DUBAI — Exile physically rips people from the sustenance of familiarity, culture, land, language, family, and history. Without allowing for any possibility of returning home, exile becomes a ceaseless misery that only compounds as the days, weeks, months, and years go by. To bear witness to an artist in exile is to observe a unique, horrendous intensity: that exile, unlike death, remains mercilessly visceral, undulating, vivid, and stubbornly present.
As a pertinent example of this pain, Tammam Azzam’s solo exhibition The Road at the Ayyam Gallery highlights the wreckage, the resulting humanitarian crisis, and the strife borne by the 6.6 million (and counting) refugees fleeing the ongoing conflict in Syria. The show presents Azzam’s first body of work since 2012, when he was exiled from his native Damascus. It is his most ambitious and attentive exhibition to date, providing moving fragments of his conception of exile and identity.
Azzam is perhaps best known for “Freedom Graffiti” (2013), a superimposition of Gustav Klimt’s “The Kiss” on a bombed-out wall in war-torn Damascus, which went viral not long after it was made. His recent work abandons the themes of resilience and love, replacing them with darker, more somber tones, confronting the unbridled destruction, dispossession, and deprivation at the core of exile’s predicament.
The exhibition is centered on large-scale canvasses from Azzam’s most recent “Untitled Storeys” series (2015), filled with images the artist sourced from Reuters and other news outlets, which are void of any figuration or presence of human life, depicting instead the stillness, alienation, and haunting sense of absence experienced by the millions of men, women, and children who have fled, to destinations unknown, in search of asylum. If this is not sufficiently lurid, Azzam accompanies these works with boulders and debris strewn throughout the gallery, leading to an installation of rubble that filters down a large industrial stairway. Accompanying the monochromatic paintings are brightly colored digital media works such as “Wallpaper” (2015), depicting the interior of a dilapidated building that shows, in the background, wallpaper made of ornate gold leaf, offering some brightness to an otherwise drab and overcast palette.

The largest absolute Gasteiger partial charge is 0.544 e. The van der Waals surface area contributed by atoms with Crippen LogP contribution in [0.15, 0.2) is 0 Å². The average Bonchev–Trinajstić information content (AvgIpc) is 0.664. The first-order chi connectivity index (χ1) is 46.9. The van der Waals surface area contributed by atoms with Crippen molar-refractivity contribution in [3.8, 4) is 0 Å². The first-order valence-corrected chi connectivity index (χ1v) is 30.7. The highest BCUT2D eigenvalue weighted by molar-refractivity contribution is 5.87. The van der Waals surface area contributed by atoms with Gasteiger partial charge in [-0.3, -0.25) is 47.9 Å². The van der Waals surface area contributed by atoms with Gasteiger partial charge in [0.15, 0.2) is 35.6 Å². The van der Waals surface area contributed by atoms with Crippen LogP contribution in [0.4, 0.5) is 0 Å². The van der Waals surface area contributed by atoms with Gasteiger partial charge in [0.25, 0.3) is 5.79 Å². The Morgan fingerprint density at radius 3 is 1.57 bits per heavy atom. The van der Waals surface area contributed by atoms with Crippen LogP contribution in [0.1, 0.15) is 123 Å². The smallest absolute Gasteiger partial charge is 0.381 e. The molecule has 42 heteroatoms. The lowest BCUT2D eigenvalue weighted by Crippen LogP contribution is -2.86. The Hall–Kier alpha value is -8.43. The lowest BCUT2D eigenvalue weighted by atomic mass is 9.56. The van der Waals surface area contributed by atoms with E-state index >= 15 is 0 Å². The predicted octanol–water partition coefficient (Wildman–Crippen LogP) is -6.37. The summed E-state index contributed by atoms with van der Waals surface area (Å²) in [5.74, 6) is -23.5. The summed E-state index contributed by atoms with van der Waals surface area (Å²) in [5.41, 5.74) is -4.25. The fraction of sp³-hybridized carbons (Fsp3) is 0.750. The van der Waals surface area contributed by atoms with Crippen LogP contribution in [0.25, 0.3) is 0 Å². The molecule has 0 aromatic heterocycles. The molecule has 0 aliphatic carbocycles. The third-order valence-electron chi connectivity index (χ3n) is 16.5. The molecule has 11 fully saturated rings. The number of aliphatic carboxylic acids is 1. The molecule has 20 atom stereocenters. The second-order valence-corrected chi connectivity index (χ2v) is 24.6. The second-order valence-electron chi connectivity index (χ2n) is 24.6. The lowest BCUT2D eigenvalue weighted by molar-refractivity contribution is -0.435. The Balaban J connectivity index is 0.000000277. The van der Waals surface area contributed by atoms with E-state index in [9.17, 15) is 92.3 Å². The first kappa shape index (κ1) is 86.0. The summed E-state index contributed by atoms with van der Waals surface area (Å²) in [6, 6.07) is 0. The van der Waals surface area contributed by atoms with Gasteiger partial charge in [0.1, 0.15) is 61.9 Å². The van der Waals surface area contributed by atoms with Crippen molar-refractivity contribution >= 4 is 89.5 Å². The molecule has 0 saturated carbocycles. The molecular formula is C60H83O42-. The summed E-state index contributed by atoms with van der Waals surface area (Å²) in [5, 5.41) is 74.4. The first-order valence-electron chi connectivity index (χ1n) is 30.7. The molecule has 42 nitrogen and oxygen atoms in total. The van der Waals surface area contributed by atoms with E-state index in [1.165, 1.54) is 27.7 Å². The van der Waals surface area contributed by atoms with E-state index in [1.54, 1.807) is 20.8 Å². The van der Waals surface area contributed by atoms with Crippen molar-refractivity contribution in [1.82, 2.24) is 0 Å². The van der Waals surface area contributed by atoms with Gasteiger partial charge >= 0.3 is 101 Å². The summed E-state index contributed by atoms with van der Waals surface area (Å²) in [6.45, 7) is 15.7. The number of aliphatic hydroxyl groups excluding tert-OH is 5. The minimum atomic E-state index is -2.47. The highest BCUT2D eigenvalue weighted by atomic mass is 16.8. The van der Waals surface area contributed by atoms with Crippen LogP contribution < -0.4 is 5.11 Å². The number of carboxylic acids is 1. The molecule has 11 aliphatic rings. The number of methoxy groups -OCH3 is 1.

In contrast to the intense self-flagellation of Ai Weiwei’s recent staging of himself as Alan Kurdi, the drowned Syrian infant found lying facedown on a pebbled beach near the shore of Bodrum, Turkey, Azzam’s work takes on a much more isolationist, less offensive, and less egotistical aesthetic. Rather than acting as a refugee, Azzam negates Weiwei’s sensationalism and amazing moral blindness, resisting any attempt at sentimentalizing the plight faced by asylum seekers as they make the often perilous journey in search of safety and solitude.
Accordingly, Azzam’s work speaks to a more careful and deliberate reflection, which proves to be a much more humanizing and ethical approach. He traces the banditry of war and destruction, reminding us that within our age — characterized by intense yet short-lived political polarities, extreme economic disparities, and non-linear war — the present is also marked by the undocumented unsettlement of unhoused exiles, refugees, and sequestered and besieged populations, and there exists no artwork or discourse that can possibly fully express what they go through.
Azzam depicts this sentiment exactly, with profound feelings of unsettled energy, giving each work an overarching sense of incompleteness, a longing for a place to which one can never return. This is precisely the kind of work that deserves widening awareness beyond academic specialization and/or rarified art criticism, as it is capable of revealing the contours of the modern diaspora, whose silence effectively becomes the standard model by which artists like Ai Weiwei reap capital and cultural gain by appropriating the tragedy and voices of refugees as his own.
Naturally, work like this also leads us to question notions of cultural imperialism and identity. Indeed, it is of Azzam’s salient and sound moral principles that artists and critics ought to take note. By excavating the horrors of the ongoing war and resulting humanitarian crisis in Syria, Azzam develops an aesthetics of exile that brings to the fore the silent memories and experiences of barely surviving groups.
The Road continues at Ayyam Gallery (11, Alserkal Avenue, Al Quoz 1, Dubai) through March 3.
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